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Business Registration In Ontario For Partnerships: A Brief Guide

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As an entrepreneur, you can choose several business structures for your operations. They often differ in management, liabilities, membership, and tax payments. One of the structures you can adopt is a partnership.

Suppose you live in Ontario and want to set up a partnership. How will you go about the process? This article will give you insights into setting up and registering a partnership.

What Is A Partnership?

A partnership is a structure made up of several partners who share the profits and losses of the business, depending on the agreed terms. You can run a general, limited, or limited liability partnership. 

A general partnership has two or more partners that run the business’s daily operations and are liable for business liabilities and debts. In a limited partnership, there are general partners who manage operations and are liable for liabilities, and limited partners who don’t run daily operations and aren’t liable for business debt. On the other hand, the limited liability partnership comprises two or more partners who aren’t liable for company debts and liabilities. 

With the definition aside, here’s the guide to business registration in Ontario for partnerships:

Get A Business Name

Getting a business name is the first step to business registration in Ontario. It’s important to use a proper name that will more or less represent your company’s identity. When naming your business, the main thing to do is find a unique name. A unique name is one that no other business is using in Canada. Similar business names could bring confusion among customers, which can negatively affect business operations. There are also legal consequences if the other business files a case against you regarding name similarity. 

You can use various online registries to check your business name’s availability.

Register Your Business Name

Once you’ve confirmed your business name is unique, you should register it. It’s a requirement when registering a business in Ontario, with certain exceptions to business structures like sole proprietorships. In Canada, you must register your business name in the province where you want to run your operations. However, it’s often not a requirement in Labrador and Newfoundland provinces. Be sure to confirm this before proceeding. 

Registration involves filling out a form and making a small payment. You don’t have to visit your provincial government offices for the process—you can complete the process online.  

Register For Licenses, Permits, And Taxes

With the registration of your partnership, you need to make payments to legalize your operations, most of which are recurrent. These are licenses, permits, and taxes.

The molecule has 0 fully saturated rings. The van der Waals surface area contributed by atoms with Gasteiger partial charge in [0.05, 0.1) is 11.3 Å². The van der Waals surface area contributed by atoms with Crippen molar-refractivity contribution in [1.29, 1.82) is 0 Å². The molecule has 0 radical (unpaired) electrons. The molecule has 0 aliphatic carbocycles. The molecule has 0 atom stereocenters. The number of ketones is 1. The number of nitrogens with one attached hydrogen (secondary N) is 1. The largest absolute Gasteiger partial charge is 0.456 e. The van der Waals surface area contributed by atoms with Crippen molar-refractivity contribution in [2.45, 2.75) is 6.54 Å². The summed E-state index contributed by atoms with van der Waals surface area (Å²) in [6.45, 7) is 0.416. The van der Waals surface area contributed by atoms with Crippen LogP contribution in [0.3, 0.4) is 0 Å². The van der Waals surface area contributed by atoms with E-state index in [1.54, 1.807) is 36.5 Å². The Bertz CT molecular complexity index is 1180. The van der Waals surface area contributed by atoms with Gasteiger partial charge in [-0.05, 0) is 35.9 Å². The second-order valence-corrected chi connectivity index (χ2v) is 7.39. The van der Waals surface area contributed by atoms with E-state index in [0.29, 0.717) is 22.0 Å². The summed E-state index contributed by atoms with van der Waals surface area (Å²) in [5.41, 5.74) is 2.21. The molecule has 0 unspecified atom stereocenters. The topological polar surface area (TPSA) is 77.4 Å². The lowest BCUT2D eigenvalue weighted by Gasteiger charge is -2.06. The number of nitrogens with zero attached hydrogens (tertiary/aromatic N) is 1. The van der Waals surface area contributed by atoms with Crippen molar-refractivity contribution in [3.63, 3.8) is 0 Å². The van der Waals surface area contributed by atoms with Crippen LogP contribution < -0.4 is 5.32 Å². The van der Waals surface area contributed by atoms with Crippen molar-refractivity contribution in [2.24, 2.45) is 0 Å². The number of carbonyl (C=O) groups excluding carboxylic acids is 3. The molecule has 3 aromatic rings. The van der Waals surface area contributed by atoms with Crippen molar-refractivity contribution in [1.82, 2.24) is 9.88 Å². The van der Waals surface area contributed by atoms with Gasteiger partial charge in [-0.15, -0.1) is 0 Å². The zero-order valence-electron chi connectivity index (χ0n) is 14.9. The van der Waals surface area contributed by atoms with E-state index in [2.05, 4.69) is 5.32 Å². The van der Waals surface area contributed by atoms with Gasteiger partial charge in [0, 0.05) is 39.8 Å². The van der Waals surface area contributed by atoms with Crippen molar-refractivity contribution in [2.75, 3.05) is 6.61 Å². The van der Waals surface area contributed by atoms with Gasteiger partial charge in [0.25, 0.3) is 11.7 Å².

The permits and licenses you should register often depend on your business operations. Some operations that are food, and alcohol-related, among others, require special licenses to operate, which you must obtain. 

The taxes you’ll pay in Ontario depend on the province you choose to run your operations. Be sure to check with your provincial government or the Canada revenue agency for accurate information since many factors are in play. Some of the common taxes you’ll pay as a partnership are GST and HST. GST refers to Goods and Services Tax, with HST meaning Harmonized Sales Tax. In most cases, businesses that generate an average revenue of more than USD$30,000 yearly are the ones required to pay these taxes. 

Once you’ve done all the above procedures, be sure to submit the documents to the relevant bodies for the complete registration of your partnership in Ontario, Canada.

Create A Partnership Deed

A partnership deed is one of the documents used in registering a business in Ontario. It provides information about your business partnership to the registering body. 

This deed contains the name of the business, the names, addresses, and contacts of the partners, the intended business operations, partnership duration, loss and profit-sharing ratio, and how you’ll dissolve your partnership when the need arises. Since the loss and profit-sharing ratio often depends on capital contribution, you might be required to disclose the amount of capital each partner contributed. This partnership deed assists in decision-making, especially when there are conflicts.

The above are but a few of the information you require to divulge. It’s based on the partnership you adopt, whether an LLC, general or limited partnership. Be sure to prepare all the documents the registering body will require.

Conclusion

A partnership is the ideal business structure if you’re looking to share business losses and profits to reduce the liability burden. As an entrepreneur who wants to run a partnership business in Ontario, the discussion above has given a guide. Consider referring to it as you undertake the process, noting that the requirements might differ from province to province in Canada. Therefore, ensure you do thorough research for the process; relying on your provincial government will come in handy.





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